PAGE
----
A Texas adoption agency that receives federal taxpayer funds is refusing to allow a lesbian couple to become foster parents, and they’re citing their religious beliefs to support their discriminatory decision.
Bryn Esplin and Fatma Marouf, who are married and are both professors at Texas A&M University, were told by the agency because they’re a same-sex couple they don’t “mirror the holy family,” and thus would not allow them to foster some of the thousands of migrant and refugee children the federal government is detaining.
The women pressed, saying that surely some of the 700 children under the agency’s care were LGBT and would benefit from being placed with a married lesbian couple, as The Daily Beast reports.
Catholic Charities told them not a single child, out of 700, were LGBT.
Statistically, that’s impossible.
Lambda Legal, which is representing the couple, Esplin and Marouf, called the claim by Catholic Charities “astounding,” and added that “means that the LGBT kids in the program are being discriminated against on a daily basis.”
After months of trying, they decided to sue the Dept. of Health and Human Services (HHS) and the U.S. Conference of Catholic Bishops (USCCB), which runs the agency, Catholic Charities of Fort Worth. The couple just won an important initial victory. The court says they have standing. They are suing charging violations of their First, Fifth and Fourteenth Amendment rights, as Metro Weekly reports.
“We were really open in terms of taking in a sibling set, in terms of age of the child—we didn’t really have any specific thing we were looking for,” Marouf told The Daily Beast. “We just felt like we could provide a good home, and there were hundreds of kids needing it in this area, so it just seemed like something we could do.”
President Donald Trump and his administration have worked to grant religious entities and people of faith increasingly greater rights to discriminate, especially against LGBT people. HHS’s Office of Civil Rights, headed by Roger Severino, is working on a plan to rescindObama-era regulations that ban this exact type of discrimination by adoption agencies.
Former Fox & Friends co-host Clayton Morris flees the US as he faces two dozen lawsuits
Facing more than two-dozen lawsuits alleging he committed real estate fraud, former "Fox & Friends Weekend" co-host Clayton Morris has reportedly fled the United States, according to the Indianapolis Star.
Morris, who previously resided in a $1.4 million home in New Jersey, moved his family to a coastal resort town in Portugal, the newspaper reported, citing a Facebook post from his wife.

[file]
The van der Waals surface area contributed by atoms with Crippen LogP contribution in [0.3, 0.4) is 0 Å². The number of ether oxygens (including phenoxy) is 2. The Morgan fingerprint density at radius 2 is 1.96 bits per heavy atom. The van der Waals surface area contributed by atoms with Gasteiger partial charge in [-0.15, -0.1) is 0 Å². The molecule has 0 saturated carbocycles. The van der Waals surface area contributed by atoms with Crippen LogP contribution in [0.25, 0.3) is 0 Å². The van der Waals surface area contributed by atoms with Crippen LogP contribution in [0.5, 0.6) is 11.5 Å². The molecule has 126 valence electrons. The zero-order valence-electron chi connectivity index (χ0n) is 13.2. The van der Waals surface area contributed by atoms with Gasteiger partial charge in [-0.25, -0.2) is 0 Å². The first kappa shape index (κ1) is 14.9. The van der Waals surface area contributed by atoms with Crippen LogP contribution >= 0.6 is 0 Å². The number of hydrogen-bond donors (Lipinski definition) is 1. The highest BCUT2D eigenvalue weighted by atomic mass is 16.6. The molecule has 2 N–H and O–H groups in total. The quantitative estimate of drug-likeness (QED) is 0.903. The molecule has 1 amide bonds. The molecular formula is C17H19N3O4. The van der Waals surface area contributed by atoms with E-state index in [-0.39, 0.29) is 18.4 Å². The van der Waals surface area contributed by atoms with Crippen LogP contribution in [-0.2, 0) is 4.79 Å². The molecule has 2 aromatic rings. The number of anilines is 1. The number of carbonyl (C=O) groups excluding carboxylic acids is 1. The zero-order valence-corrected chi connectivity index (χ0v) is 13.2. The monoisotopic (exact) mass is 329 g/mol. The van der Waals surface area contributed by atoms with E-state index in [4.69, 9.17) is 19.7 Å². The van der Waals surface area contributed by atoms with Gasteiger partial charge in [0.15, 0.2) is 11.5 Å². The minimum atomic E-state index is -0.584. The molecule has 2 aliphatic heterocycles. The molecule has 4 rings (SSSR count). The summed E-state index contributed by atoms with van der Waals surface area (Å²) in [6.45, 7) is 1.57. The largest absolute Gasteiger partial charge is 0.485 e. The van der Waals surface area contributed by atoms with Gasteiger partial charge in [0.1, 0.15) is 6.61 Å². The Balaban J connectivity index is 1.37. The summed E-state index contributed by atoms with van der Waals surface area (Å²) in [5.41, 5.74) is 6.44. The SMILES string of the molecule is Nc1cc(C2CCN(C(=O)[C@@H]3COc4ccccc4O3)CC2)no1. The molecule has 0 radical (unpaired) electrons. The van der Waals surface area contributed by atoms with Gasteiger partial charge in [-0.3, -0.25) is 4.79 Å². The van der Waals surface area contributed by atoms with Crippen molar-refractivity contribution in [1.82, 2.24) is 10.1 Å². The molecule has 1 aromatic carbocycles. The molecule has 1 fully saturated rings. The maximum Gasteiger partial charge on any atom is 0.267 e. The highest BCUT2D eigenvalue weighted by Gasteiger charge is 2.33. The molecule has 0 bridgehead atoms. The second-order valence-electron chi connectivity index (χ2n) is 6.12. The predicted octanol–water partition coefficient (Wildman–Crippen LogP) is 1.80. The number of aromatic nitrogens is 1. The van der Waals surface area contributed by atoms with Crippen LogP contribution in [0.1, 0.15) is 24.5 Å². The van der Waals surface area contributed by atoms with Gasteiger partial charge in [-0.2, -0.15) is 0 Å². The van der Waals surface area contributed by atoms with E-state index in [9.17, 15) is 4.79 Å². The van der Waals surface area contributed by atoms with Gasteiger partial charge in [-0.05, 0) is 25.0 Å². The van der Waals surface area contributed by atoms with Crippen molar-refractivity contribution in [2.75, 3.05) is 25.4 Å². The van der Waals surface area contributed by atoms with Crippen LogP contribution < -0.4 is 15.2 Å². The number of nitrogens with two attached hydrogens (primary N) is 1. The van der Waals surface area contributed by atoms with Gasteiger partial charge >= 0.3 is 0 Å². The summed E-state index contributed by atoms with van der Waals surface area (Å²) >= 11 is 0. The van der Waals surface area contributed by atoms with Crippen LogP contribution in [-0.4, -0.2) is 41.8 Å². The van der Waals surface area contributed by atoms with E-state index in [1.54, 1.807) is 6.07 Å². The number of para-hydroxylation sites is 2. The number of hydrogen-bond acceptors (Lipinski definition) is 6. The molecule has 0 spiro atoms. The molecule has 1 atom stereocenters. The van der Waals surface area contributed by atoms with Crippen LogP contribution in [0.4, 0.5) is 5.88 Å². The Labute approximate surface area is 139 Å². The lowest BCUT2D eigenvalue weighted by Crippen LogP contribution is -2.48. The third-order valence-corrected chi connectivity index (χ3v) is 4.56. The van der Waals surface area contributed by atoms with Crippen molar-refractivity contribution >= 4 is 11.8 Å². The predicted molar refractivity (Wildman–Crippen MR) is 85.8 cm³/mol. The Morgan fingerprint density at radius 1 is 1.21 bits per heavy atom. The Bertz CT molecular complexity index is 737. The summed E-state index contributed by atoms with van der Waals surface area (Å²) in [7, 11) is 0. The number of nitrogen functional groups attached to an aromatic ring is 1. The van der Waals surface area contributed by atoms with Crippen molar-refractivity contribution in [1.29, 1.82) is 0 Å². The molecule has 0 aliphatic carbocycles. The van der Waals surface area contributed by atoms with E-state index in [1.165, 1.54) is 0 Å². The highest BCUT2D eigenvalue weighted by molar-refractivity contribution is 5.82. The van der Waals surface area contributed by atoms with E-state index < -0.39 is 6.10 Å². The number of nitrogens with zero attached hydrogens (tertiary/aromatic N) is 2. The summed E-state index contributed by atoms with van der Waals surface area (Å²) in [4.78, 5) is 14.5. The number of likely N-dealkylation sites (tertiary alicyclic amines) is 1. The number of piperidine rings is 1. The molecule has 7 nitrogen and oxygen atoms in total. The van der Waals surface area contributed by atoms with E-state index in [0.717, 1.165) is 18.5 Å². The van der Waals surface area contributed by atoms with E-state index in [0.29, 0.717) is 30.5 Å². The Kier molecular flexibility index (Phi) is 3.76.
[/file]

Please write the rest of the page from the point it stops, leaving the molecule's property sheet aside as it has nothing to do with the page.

Morris's wife and business partner, former MSNBC anchor Natali Morris, told the IndyStar that she and her husband plan to continue fighting the lawsuits from abroad.
Trump defenders argued his latest tweets weren’t really racist — but he just completely undercut their arguments
If you try to defend President Donald Trump, you will always end up having the rug pulled out from underneath you. It's a law of nature.
And yet, so many of the president's allies have failed to learn this simple lesson. So when Trump launched a new attack at progressive Democratic lawmakers that was one of his most obviously racist smears, inevitably, some of his defenders tried to deny the obvious truth.
His screed attacked a group of women who have come to define the left wing of the Democratic caucus, which includes Reps. Ilhan Omar (MN), Alexandria Ocasio-Cortez (NY), Rashida Talib (MI), and Ayanna Pressley (MA). Though only Omar is an immigrant (she was a refugee from Somalia as a child), Trump seemed to assume all four women of color weren't born in the United States, and most egregiously, he suggested they should "go back" to other countries:
UK prime minister hopefuls slam Trump tweets — but refuse to call them racist
The two candidates vying to become Britain's next prime minister both condemned on Monday US President Donald Trump's xenophobic tweets about progressive Democrat congresswomen as "totally offensive" and "totally unacceptable".
But front-runner Boris Johnson and Foreign Secretary Jeremy Hunt refused to call the tweets racist when pressed to do so during their last debate before next week's announcement of who will succeed Prime Minister Theresa May.
May's spokesman had earlier said that the outgoing leader's view was that Trump's comments were "completely unacceptable".
On Monday Trump doubled down on a series of his tweets from the day before urging the four congresswomen of colour to "go back" to the countries they came from.